Zuma Publicly Reveals Results of HIV Test, Launching Government Testing, Treatment Drive
April 27, 2010
South African President Jacob Zuma on Sunday publicly announced that his most recent HIV test had come back negative, "as his government rolled out a major AIDS prevention and treatment campaign," the Los Angeles Times reports. "Zuma's HIV exam was part of a government drive to have 15 million of the country's 47 million people tested by June 2011. Anyone who visits a government clinic, for any illness and regardless of symptoms, will be offered an HIV test" (Dixon, 4/26).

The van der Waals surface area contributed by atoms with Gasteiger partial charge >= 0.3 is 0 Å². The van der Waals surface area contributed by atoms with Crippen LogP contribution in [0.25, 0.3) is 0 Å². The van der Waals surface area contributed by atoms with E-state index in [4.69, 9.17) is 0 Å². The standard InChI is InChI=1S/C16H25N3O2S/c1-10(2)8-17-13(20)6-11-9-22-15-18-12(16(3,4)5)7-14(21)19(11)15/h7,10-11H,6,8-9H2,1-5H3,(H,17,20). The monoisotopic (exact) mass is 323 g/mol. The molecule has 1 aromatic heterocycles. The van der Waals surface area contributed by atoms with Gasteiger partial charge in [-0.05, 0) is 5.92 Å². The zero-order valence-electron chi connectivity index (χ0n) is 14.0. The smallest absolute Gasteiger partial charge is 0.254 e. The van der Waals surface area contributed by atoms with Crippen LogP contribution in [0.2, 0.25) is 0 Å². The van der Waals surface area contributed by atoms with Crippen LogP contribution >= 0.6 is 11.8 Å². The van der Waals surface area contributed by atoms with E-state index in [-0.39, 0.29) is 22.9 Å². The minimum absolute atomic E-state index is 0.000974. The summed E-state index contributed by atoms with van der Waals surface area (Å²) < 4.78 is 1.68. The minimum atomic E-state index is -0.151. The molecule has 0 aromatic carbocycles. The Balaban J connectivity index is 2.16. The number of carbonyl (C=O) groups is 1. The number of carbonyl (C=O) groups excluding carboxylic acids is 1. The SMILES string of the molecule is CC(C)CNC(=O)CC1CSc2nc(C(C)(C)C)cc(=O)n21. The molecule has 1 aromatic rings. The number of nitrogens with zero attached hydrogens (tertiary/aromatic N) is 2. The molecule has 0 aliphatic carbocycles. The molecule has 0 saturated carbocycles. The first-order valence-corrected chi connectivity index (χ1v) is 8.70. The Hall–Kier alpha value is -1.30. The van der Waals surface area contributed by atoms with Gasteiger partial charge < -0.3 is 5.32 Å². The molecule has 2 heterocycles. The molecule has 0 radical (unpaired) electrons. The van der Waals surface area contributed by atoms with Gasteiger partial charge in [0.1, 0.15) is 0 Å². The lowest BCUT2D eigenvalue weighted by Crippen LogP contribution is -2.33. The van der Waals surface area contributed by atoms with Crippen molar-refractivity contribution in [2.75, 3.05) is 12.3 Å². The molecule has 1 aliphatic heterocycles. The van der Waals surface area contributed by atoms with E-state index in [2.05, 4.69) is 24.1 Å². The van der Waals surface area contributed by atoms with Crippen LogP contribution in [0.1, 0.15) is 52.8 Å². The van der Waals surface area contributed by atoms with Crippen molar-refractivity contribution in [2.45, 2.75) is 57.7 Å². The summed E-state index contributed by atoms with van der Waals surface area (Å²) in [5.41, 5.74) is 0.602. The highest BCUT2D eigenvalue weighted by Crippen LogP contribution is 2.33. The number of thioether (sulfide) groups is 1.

"After careful consideration, I have decided to share my test results with South Africans," Zuma said Sunday, CNN reports. "The purpose is to promote openness and to eradicate the silence and stigma that accompanies this epidemic" (Smith, 4/26).
UNAIDS Executive Director Michel Sidibe, "said South Africa's undertakings offered hope to the continent," the New York Times reports in an article examining the government's plans to meet the needs of the population. "It's the first time one country has scaled up so quickly, to so many people," he said (Dugger, 4/25).
This article was provided by Henry J. Kaiser Family Foundation. It is a part of the publication Kaiser Daily Global Health Policy Report. Visit the Kaiser Family Foundation's website to find out more about their activities, publications and services.